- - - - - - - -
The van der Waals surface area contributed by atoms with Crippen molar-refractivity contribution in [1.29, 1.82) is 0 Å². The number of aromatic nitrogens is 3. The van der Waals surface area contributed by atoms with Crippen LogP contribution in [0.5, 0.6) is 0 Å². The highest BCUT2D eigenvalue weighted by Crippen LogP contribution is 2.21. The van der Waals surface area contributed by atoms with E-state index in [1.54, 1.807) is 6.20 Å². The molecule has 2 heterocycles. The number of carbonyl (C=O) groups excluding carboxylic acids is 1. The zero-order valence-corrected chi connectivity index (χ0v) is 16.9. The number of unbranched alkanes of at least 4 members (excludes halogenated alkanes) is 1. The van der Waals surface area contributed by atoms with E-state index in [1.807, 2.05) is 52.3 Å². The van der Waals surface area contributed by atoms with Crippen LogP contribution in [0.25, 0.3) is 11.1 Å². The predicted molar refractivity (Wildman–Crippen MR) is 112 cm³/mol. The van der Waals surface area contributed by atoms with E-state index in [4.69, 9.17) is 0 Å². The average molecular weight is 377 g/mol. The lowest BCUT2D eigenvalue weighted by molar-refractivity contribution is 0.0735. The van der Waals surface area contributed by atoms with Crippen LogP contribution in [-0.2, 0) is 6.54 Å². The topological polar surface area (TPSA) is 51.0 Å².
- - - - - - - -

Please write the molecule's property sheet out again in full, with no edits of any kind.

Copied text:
The van der Waals surface area contributed by atoms with Crippen molar-refractivity contribution in [1.29, 1.82) is 0 Å². The number of aromatic nitrogens is 3. The van der Waals surface area contributed by atoms with Crippen LogP contribution in [0.5, 0.6) is 0 Å². The highest BCUT2D eigenvalue weighted by Crippen LogP contribution is 2.21. The van der Waals surface area contributed by atoms with E-state index in [1.54, 1.807) is 6.20 Å². The molecule has 2 heterocycles. The number of carbonyl (C=O) groups excluding carboxylic acids is 1. The zero-order valence-corrected chi connectivity index (χ0v) is 16.9. The number of unbranched alkanes of at least 4 members (excludes halogenated alkanes) is 1. The van der Waals surface area contributed by atoms with E-state index in [1.807, 2.05) is 52.3 Å². The van der Waals surface area contributed by atoms with Crippen LogP contribution in [0.25, 0.3) is 11.1 Å². The predicted molar refractivity (Wildman–Crippen MR) is 112 cm³/mol. The van der Waals surface area contributed by atoms with E-state index in [4.69, 9.17) is 0 Å². The average molecular weight is 377 g/mol. The lowest BCUT2D eigenvalue weighted by molar-refractivity contribution is 0.0735. The van der Waals surface area contributed by atoms with Crippen LogP contribution in [-0.2, 0) is 6.54 Å². The topological polar surface area (TPSA) is 51.0 Å².